After graduating from Sciences Po Strasbourg in 2005, I passed the agrégation d’histoire at the Ecole Normale Supérieure in Paris in 2008 before I defended a PhD in contemporary history in 2014 at Geneva University and Paris-Sorbonne University, entitled: Building the ‘Bloc’ through the Economy. Configuration of socialist territories and identities at the Council for Mutual Economic Assistance (1949-1989).
After working as a research and teaching assistant at Geneva University in 2009-15, and as a high-school teacher of history and geography (2011-12), I was awarded a post-doc research grant by the Swiss National Scientific Research Fund (2015-17) and taught as a lecturer at Geneva University in 2015-2016.
I have taken part in several Franco-German programmes, including an exchange of parliamentary assistants in 2005-2006 and a course for French history and geography teachers in 2012.
My thesis analysed in a transnational perspective actor networks in international economic cooperation between socialist Eastern European countries members of COMECON. In so doing I deconstructed the notion of an ‘Eastern Bloc’, investigating economic relations as the locus for producing a common identity between partners. This study focused on the modes of representation of a regional space and its borders, and on the idea of an alternative project for Europe, paradoxically mirroring to a large extent the construction of the European Community from the 1950s onwards.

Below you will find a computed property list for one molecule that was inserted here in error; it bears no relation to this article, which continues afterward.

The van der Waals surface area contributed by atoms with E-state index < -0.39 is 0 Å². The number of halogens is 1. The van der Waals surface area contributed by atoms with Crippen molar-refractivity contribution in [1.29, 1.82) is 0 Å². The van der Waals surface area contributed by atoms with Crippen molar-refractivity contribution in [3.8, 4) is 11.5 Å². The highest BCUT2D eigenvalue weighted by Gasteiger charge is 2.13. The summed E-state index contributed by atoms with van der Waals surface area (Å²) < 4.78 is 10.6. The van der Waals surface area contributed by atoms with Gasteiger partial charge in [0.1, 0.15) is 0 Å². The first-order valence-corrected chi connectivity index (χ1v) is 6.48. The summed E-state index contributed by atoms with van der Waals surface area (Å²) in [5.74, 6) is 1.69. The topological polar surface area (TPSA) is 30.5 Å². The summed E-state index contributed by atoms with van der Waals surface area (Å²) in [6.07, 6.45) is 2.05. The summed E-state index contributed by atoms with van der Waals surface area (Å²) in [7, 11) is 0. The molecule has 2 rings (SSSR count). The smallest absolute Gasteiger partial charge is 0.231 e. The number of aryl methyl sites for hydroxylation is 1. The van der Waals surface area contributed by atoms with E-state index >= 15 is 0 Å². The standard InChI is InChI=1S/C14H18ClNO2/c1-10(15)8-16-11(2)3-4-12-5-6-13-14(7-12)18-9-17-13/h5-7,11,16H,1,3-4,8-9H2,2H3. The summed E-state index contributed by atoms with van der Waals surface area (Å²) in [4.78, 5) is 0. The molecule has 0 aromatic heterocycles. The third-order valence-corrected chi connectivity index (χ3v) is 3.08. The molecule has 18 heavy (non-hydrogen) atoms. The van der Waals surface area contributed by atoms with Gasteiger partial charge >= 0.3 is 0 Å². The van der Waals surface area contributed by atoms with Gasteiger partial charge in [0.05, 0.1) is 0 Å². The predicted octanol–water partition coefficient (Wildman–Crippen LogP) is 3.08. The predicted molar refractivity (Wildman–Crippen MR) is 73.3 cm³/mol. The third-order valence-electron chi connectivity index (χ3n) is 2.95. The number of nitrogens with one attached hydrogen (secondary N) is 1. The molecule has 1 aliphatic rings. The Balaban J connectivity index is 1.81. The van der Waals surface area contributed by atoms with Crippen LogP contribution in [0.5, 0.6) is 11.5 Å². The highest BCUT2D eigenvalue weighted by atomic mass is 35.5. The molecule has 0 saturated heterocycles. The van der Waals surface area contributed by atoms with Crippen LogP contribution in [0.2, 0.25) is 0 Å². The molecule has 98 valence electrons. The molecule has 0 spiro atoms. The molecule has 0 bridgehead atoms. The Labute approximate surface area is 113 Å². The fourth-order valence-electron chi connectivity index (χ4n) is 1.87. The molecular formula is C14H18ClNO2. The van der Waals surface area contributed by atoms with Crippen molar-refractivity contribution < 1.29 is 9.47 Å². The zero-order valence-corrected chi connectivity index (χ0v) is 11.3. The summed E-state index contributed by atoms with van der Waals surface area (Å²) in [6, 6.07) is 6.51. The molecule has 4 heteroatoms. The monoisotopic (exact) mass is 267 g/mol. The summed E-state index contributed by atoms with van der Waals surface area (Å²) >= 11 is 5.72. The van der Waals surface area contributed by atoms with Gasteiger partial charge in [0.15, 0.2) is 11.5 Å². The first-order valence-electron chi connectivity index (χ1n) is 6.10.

My current research work involves comparative analysis of the training of Communist economists in France and Germany in the interwar period, and study of their relations with the Soviet Union. This has prompted thinking on the transnational circulation of hybrid, alternative economic ideas in Europe from the 1930s to the end of the Cold War.
My research topics include the history of Communism, the social history of economics, European history, the construction and circulation of economic ideas and the analysis of transnational networks.